La Maupin was always willing and ready to draw the sword. One night she had the caprice at a public ball to make eyes at a lady attended by three gentlemen. The latter challenged her, supposing they had to do with a man, for she used never to wear the dress of her own sex. They left the ball-room, and la Maupin killed the three men one after the other. She got off with nothing worse than a short sojourn over the frontier in Belgium.

—from The Sword and Womankind: Being A Study of The Influence of “The Queen of Weapons” Upon The Moral and Social Status of Women by Alfred Allinson.

It is unknown why her father taught her to fence alongside the more traditional feminine training she received. Singing and dancing were far more acceptable things for a young lady of her day to learn, but Julie embraced riding and fencing with equal zeal as those ladylike practicessword ihis skill with the sword is of a legendary order piety.

She excelled in all of those endeavors, but fencing was perhaps her most uncommonly exemplary ability.

It was not long before the young d’Aubigny began to develop something of a reputation. After an affair with the Comte d’Amargnac, she was married off to Sieur de Maupin. When he received a new administrative job in the south of France she remained at home. It did not take long for her famous temper to show itself.  In her early teens, she was known to have fought occasional duels with young aristocrats of the city. In time, her prowess was noticed by a young assistant fencing master who she then took up with. They traveled together, performing fencing displays and singing in order to collect money. In time their love faltered as d’Aubigny embraced her sexual attraction for women.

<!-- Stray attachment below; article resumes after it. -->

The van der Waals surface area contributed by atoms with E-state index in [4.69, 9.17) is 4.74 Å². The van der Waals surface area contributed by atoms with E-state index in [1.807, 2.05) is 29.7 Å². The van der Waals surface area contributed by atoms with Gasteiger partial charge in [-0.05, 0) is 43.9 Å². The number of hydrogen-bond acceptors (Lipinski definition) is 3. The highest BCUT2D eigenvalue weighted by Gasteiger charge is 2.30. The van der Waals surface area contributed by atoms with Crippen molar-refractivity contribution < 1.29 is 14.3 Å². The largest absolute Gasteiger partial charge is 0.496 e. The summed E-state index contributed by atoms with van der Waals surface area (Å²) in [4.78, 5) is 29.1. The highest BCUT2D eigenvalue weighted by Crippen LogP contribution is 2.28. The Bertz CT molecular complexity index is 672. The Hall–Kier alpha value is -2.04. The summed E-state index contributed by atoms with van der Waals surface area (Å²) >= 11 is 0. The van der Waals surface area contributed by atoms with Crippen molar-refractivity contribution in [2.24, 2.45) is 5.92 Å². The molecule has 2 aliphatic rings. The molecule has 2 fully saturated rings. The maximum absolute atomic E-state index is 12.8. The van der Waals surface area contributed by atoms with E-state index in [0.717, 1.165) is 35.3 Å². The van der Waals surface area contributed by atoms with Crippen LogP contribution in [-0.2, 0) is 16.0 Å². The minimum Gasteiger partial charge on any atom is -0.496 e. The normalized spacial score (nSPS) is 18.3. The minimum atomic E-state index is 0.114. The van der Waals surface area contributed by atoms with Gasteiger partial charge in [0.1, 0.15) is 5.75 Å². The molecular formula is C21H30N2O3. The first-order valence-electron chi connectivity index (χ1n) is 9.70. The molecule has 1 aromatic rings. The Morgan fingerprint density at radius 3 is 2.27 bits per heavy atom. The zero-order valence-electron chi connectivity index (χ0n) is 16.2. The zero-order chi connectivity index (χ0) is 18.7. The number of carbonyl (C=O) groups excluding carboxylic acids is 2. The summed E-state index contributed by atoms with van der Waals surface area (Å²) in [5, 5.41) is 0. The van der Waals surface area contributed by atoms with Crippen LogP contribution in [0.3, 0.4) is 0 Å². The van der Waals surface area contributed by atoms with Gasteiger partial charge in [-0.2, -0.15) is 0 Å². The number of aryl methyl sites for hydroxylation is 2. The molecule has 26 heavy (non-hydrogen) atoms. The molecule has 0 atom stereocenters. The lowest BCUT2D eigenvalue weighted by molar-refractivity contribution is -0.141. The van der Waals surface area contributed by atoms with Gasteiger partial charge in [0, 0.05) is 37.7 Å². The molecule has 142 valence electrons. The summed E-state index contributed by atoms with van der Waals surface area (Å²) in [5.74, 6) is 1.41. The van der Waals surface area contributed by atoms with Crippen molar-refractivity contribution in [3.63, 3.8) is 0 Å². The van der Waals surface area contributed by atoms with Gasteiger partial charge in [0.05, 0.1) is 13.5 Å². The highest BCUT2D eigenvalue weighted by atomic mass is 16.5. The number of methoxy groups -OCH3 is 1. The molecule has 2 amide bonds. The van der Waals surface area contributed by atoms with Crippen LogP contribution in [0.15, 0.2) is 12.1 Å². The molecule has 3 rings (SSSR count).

When her first female lover was taken away and placed into a convent, Julie d’Aubigny attained a new level of infamy. In a plan that even Dumas’ musketeers would not dare execute, d’Aubigny disguised herself as a nun and entered the convent. There she took the body of a dead nun and placed it in the room of her lover and set the convent ablaze, absconding with the girl during the confusion of the ensuing conflagration. After their affair lost its luster, the girl went home to her parents, who in turn prosecuted d’Aubigny for kidnapping and arson. She was tried as a man and she was found guilty. The punishment was execution.

She then fled to Paris, where her career reached yet more lurid heights. Once in Paris, she adopted the name of Mademoiselle La Maupin, or simply La Maupin, which in a sense was her legal name through marriage, and utilizing her talent as a singer entered the opera. It was there that she attained widespread fame, and once again, proved to be a tireless duelist. Due to her attraction to the opera’s star, Marie la Rochois, she engaged in a series of duels with la Rochois’ many gentleman suitors. Rumor of her dueling prowess spread and she took up the sword professionally, dueling the unfortunately curious for a price. The culmination of her career was also the end of it. In 1693 she fought three gentlemen at a ball and was prosecuted for the indecent offense.

The remainder of her life was spent in a convent until she made up with her estranged husband and settled down for the final five years of her life.

Throughout her dueling career she was known to wear men’s clothing that yet accentuated her feminine attributes.

Tomorrow we’ll look at one of the more uncommon duels in history, which involved very atypical weaponry.